'Whole in One' for symposium
'Whole in One' for symposium
18 September 2017
Despite what some may assume, finding a date was the last thing on people’s minds as they gathered at the Sole Officer Symposium in Wellington.
Thirty-four officers from New Zealand, Fiji, Tonga, Australia and Papua New Guinea met in Wellington for the event, hosted by our territory, for those who are single, widowed or divorced.
The ‘Whole in One’ theme underpins the belief that every person finds wholeness in Christ, and despite what Hollywood may try and tell us, another person does not ‘complete’ us. Every person is separate, unique, and whole and this does not change when we update our relationship status.
We began the four days together with a pōwhiri led by a local kaumatua before sharing a meal together. Then everyone was thrown into the deep end by ‘speed dating with Shar’. With a little tongue in cheek, everyone raced through 90 second introductions to the person opposite them before the call to change seats. It was loud, funny, fast-paced and did I mention, loud?
Commissioner Gillian Downer, International Secretary for South Pacific and East Asia, was the keynote speaker and she spoke from her own experience of 40 years as a sole officer. Many of us were surprised to hear that this was the first sole officer event she had ever attended. It served as an indicator of the level of recognition and investment given to sole officer needs around the world.
Lieutenant Andrew Lee, Australian Southern Territory, said: ‘It was a good experience meeting fellow sole officers in our region and learning from the guest speakers. Commissioner Downer’s message about the sole prophet Jeremiah resonated strongly with me—recognition of God’s calling, trust in God’s promises, keeping God’s perspective, the value of prayer and appreciating friendships.’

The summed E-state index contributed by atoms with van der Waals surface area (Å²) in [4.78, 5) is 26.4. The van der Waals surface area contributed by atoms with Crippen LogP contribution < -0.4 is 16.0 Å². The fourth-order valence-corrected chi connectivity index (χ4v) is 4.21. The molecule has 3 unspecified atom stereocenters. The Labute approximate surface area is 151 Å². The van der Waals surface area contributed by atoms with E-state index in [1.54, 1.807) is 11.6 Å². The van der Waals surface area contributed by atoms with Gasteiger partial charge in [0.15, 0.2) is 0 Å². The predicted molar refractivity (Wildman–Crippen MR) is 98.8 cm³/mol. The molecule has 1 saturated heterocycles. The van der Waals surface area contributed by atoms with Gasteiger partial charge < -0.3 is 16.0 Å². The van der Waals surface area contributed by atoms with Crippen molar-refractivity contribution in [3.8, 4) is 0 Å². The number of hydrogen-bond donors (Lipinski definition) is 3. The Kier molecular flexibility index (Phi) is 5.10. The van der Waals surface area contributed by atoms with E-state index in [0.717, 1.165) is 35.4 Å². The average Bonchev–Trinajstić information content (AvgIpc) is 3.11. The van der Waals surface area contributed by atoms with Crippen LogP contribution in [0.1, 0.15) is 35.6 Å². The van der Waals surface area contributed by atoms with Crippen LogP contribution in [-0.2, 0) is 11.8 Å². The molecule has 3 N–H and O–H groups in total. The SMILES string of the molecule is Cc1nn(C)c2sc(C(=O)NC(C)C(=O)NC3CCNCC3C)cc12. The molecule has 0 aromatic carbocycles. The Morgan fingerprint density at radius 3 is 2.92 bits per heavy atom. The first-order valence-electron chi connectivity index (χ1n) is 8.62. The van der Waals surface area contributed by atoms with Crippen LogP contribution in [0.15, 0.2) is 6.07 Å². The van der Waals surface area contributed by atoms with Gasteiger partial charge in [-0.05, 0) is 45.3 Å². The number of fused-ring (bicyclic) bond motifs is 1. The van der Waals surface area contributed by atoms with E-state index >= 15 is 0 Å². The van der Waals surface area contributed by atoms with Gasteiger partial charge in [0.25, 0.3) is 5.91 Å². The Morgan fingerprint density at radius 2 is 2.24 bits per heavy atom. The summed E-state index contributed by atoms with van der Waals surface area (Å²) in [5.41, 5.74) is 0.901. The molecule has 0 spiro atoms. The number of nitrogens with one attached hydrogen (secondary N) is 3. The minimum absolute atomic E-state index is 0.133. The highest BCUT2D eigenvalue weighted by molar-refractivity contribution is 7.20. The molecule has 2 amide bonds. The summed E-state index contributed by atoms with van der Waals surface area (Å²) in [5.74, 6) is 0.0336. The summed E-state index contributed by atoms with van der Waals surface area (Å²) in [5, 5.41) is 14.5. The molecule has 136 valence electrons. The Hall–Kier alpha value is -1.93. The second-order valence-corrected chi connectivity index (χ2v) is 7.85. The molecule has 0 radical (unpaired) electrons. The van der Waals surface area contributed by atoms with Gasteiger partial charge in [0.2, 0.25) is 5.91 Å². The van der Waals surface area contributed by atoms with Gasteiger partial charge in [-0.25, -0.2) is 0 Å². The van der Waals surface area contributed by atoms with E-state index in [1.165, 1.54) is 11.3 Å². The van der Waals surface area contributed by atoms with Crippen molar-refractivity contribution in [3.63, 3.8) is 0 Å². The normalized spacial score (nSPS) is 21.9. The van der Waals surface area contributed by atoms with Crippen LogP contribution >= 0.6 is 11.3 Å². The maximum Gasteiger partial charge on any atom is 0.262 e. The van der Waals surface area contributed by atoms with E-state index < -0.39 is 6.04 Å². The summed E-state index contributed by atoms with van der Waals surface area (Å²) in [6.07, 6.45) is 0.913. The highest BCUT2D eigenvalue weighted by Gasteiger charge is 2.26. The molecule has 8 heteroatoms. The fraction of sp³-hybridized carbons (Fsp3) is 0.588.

Lieutenant Visa Kaurasi (Fiji), was greatly encouraged by the experience, and in particular, Gillian’s teaching: ‘As Commissioner Gillian Downer shared about Jeremiah, when he was expressing to God how everything went wrong, he expresses his discouragement, his hurts, his downheartedness and also the challenges that he went through. But Jeremiah recognizes all that and he keeps trusting God’s promises. I trust that God will help us and give us more strength to overcome every challenge that we face, to do what is right, continue to listen to him each day in the ministry he has called us to.’
We spent an afternoon with Jenny Purkis from Strength to Strength, who walked us through being ‘people smart’; looking at healthy boundaries, being emotionally engaged and balanced, and communication and conflict. While Jenny’s teaching was not exclusively for single people, it was very helpful for us as sole leaders in ministry.
One of the key components of the symposium was a strategic facilitation day with Richard Nuack, a communications guru and long-time friend of The Salvation Army. The planning team’s vision for the gathering was to have space to address issues that are particular to being a sole officer. And from that, present territorial leadership with a framework for strengthening and valuing the sole officer force going into the future.